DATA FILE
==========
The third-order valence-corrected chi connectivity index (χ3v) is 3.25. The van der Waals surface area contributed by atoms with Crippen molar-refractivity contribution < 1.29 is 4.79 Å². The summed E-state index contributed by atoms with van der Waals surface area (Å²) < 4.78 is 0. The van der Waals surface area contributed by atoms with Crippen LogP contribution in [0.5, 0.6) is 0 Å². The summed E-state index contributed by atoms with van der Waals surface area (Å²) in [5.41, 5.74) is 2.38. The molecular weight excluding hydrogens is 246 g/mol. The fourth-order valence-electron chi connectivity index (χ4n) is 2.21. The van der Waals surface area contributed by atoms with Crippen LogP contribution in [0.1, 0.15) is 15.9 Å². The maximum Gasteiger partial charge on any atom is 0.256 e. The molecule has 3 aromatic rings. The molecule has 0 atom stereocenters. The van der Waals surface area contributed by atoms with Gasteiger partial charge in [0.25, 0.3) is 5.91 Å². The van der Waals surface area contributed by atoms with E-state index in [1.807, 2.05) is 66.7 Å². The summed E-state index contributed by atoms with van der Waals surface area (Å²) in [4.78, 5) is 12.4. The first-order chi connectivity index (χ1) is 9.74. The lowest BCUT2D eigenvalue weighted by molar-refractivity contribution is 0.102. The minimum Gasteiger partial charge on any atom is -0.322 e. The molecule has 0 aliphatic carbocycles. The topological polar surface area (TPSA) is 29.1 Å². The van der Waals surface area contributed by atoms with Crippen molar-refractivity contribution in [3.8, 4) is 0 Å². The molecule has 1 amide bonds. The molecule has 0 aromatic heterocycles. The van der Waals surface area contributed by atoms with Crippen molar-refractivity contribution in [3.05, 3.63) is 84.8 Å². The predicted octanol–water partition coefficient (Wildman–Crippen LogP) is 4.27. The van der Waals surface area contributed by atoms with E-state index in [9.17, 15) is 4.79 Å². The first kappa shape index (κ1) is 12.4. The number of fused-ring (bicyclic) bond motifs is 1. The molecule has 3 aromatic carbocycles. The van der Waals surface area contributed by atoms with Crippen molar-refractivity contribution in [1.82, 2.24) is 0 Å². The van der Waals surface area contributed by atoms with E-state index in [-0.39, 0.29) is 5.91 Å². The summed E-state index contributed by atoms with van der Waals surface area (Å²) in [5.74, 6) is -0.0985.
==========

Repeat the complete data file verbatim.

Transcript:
The third-order valence-corrected chi connectivity index (χ3v) is 3.25. The van der Waals surface area contributed by atoms with Crippen molar-refractivity contribution < 1.29 is 4.79 Å². The summed E-state index contributed by atoms with van der Waals surface area (Å²) < 4.78 is 0. The van der Waals surface area contributed by atoms with Crippen LogP contribution in [0.5, 0.6) is 0 Å². The summed E-state index contributed by atoms with van der Waals surface area (Å²) in [5.41, 5.74) is 2.38. The molecular weight excluding hydrogens is 246 g/mol. The fourth-order valence-electron chi connectivity index (χ4n) is 2.21. The van der Waals surface area contributed by atoms with Crippen LogP contribution in [0.1, 0.15) is 15.9 Å². The maximum Gasteiger partial charge on any atom is 0.256 e. The molecule has 3 aromatic rings. The molecule has 0 atom stereocenters. The van der Waals surface area contributed by atoms with Gasteiger partial charge in [0.25, 0.3) is 5.91 Å². The van der Waals surface area contributed by atoms with E-state index in [1.807, 2.05) is 66.7 Å². The summed E-state index contributed by atoms with van der Waals surface area (Å²) in [4.78, 5) is 12.4. The first-order chi connectivity index (χ1) is 9.74. The lowest BCUT2D eigenvalue weighted by molar-refractivity contribution is 0.102. The minimum Gasteiger partial charge on any atom is -0.322 e. The molecule has 0 aliphatic carbocycles. The topological polar surface area (TPSA) is 29.1 Å². The van der Waals surface area contributed by atoms with Crippen molar-refractivity contribution in [3.8, 4) is 0 Å². The molecule has 1 amide bonds. The molecule has 0 aromatic heterocycles. The van der Waals surface area contributed by atoms with Crippen molar-refractivity contribution in [3.05, 3.63) is 84.8 Å². The predicted octanol–water partition coefficient (Wildman–Crippen LogP) is 4.27. The van der Waals surface area contributed by atoms with E-state index in [9.17, 15) is 4.79 Å². The first kappa shape index (κ1) is 12.4. The number of fused-ring (bicyclic) bond motifs is 1. The molecule has 3 aromatic carbocycles. The van der Waals surface area contributed by atoms with Crippen molar-refractivity contribution in [1.82, 2.24) is 0 Å². The van der Waals surface area contributed by atoms with E-state index in [-0.39, 0.29) is 5.91 Å². The summed E-state index contributed by atoms with van der Waals surface area (Å²) in [5.74, 6) is -0.0985.